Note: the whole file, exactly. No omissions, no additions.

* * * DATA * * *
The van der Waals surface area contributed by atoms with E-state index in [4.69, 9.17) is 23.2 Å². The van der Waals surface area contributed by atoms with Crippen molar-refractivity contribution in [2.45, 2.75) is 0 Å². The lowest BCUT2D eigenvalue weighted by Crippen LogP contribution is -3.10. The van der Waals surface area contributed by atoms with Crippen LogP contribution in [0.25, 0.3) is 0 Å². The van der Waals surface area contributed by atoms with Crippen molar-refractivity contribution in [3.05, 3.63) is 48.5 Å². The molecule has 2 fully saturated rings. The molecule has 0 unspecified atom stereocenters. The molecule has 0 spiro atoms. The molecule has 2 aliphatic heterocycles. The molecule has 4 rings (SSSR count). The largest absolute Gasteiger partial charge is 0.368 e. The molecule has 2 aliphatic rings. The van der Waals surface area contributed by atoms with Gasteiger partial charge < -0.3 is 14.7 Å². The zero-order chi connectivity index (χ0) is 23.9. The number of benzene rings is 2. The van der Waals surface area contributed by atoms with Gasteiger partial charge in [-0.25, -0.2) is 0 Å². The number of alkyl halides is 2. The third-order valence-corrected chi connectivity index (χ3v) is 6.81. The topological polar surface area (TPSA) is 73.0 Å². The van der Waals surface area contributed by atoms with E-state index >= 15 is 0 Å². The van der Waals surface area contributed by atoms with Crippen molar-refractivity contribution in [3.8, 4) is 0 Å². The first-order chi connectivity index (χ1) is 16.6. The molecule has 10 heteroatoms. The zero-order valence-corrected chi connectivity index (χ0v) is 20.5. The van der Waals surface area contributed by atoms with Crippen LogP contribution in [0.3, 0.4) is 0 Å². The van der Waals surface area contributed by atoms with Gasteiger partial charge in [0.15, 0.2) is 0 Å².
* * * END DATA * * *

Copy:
The van der Waals surface area contributed by atoms with E-state index in [4.69, 9.17) is 23.2 Å². The van der Waals surface area contributed by atoms with Crippen molar-refractivity contribution in [2.45, 2.75) is 0 Å². The lowest BCUT2D eigenvalue weighted by Crippen LogP contribution is -3.10. The van der Waals surface area contributed by atoms with Crippen LogP contribution in [0.25, 0.3) is 0 Å². The van der Waals surface area contributed by atoms with Crippen molar-refractivity contribution in [3.05, 3.63) is 48.5 Å². The molecule has 2 fully saturated rings. The molecule has 0 unspecified atom stereocenters. The molecule has 0 spiro atoms. The molecule has 2 aliphatic heterocycles. The molecule has 4 rings (SSSR count). The largest absolute Gasteiger partial charge is 0.368 e. The molecule has 2 aliphatic rings. The van der Waals surface area contributed by atoms with Gasteiger partial charge < -0.3 is 14.7 Å². The zero-order chi connectivity index (χ0) is 23.9. The number of benzene rings is 2. The van der Waals surface area contributed by atoms with Gasteiger partial charge in [-0.25, -0.2) is 0 Å². The number of alkyl halides is 2. The third-order valence-corrected chi connectivity index (χ3v) is 6.81. The topological polar surface area (TPSA) is 73.0 Å². The van der Waals surface area contributed by atoms with E-state index >= 15 is 0 Å². The van der Waals surface area contributed by atoms with Crippen molar-refractivity contribution in [3.8, 4) is 0 Å². The first-order chi connectivity index (χ1) is 16.6. The molecule has 10 heteroatoms. The zero-order valence-corrected chi connectivity index (χ0v) is 20.5. The van der Waals surface area contributed by atoms with Crippen LogP contribution in [0.3, 0.4) is 0 Å². The van der Waals surface area contributed by atoms with Gasteiger partial charge in [0.15, 0.2) is 0 Å².